ThyroidChange Co-Founder and Hashimoto's Patient
A recent study is confirming thyroid testing beyond TSH and the revisitation of treatment options beyond the gold-standard T4-only. The work of Thyroid UK advisors Rudolf Hoermann, John E.M. Midgley and Johannes W. Dietrich was recently demonstrated in a research paper published in the Clinical Endocrinology Journal.
"What it proves is that there is no such thing as a TSH range that is suitable for everyone, and that the range is different according to the effect of independent influences such as age, body mass, size of working thyroid volume and whether someone is on T4 or not."
He goes on to say that "the T4 therapy range is very much lower than the "normal" untreated and sits around the 1 or lower mark. The 3-4 upper level that works for the normal person is not satisfactory and can indicate under-treatment."
He continues, "we're finding that people with no thyroid working at all cannot easily regain normal FT3 with T4 alone and that TSH suppression often has to happen, and in some people no amount of T4 will regain normal FT3 levels. Recent reviews by the gurus now admit that some people cannot handle T4 only and regain health."
The study's findings are listed below and were originally reported here. To download the full paper in PDF format, please click here.
Homeostatic equilibria between free thyroid hormones and pituitary thyrotropin are modulated by various influences including age, body mass index and treatment
Rudolf Hoermann*, John E.M. Midgley†, Adrienne Giacobino*, Walter A. Eckl*, Hans G€unther Wahl‡,Johannes W. Dietrich§ and Rolf Larisch
Article first published online: 7 JUL 2014
We examined the interrelationships of pituitary thyrotropin (TSH) with circulating thyroid hormones to determine whether they were expressed either invariably or conditionally and distinctively related to influences such as levothyroxine (L-T4) treatment.
Design and Methods
This prospective study employing 1912 consecutive patients analyses the interacting equilibria of TSH and free triiodothyronine (FT3) and free thyroxine (FT4) in the circulation.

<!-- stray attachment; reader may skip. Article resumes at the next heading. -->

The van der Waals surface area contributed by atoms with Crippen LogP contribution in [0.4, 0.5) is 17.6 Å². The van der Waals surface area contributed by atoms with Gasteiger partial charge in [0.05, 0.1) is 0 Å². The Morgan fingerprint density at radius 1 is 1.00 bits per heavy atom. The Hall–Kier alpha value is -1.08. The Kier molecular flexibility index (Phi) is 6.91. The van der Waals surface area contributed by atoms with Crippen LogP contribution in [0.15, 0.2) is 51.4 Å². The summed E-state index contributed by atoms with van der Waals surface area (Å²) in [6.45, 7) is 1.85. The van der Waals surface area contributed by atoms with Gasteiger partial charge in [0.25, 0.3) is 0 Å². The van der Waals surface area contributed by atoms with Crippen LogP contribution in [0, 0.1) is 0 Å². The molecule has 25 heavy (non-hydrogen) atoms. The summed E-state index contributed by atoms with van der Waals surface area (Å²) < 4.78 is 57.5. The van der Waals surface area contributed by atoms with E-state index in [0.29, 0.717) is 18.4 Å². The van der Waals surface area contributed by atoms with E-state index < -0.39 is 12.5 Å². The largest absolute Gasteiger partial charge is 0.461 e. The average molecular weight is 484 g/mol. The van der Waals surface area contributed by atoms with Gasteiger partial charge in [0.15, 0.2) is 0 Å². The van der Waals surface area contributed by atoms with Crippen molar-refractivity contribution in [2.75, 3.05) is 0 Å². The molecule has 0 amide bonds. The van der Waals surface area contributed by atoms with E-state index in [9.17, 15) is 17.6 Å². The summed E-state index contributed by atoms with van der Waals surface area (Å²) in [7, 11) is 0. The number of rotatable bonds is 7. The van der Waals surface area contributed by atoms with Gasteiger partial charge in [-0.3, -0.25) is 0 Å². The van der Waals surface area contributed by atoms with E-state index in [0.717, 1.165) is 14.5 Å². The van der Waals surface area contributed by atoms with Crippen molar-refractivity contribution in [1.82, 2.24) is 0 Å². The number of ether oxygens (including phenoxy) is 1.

TSH, FT4 and FT3 each have their individual, but also interlocking roles to play in defining the overall patterns of thyroidal expression, regulation and metabolic activity. Equilibria typical of the healthy state are not invariant, but profoundly altered, for example, by L-T4 treatment. Consequently, this suggests the revisitation of strategies for treatment optimization.
What does this mean for thyroid patients and doctors?
Both patients and doctors need to know that a full thyroid panel is needed to obtain the larger picture of their thyroid hormone status, including how well they are converting T4 to T3. The thyroid stimulating hormone test (TSH test) is only a measure of the signal between the pituitary gland and the thyroid gland. It does not measure what is available for storage or what is available for our cells to use.
Treatment is also individualized. The gold-standard T4-medication (levothyroxine) leaves many patients symptomatic if the patient does not convert T4 to T3 well. Options are available including natural desiccated thyroid extract, T3/T4 combination methods (including compounded T3/T4), and T3-only.
Patients deserve better. Optimal health is obtainable if patients are properly diagnosed and if individualized treatment is employed. Please peruse this website for additional information regarding how to find a good doctor, what lab tests you should request, and what treatment options are available. We need change.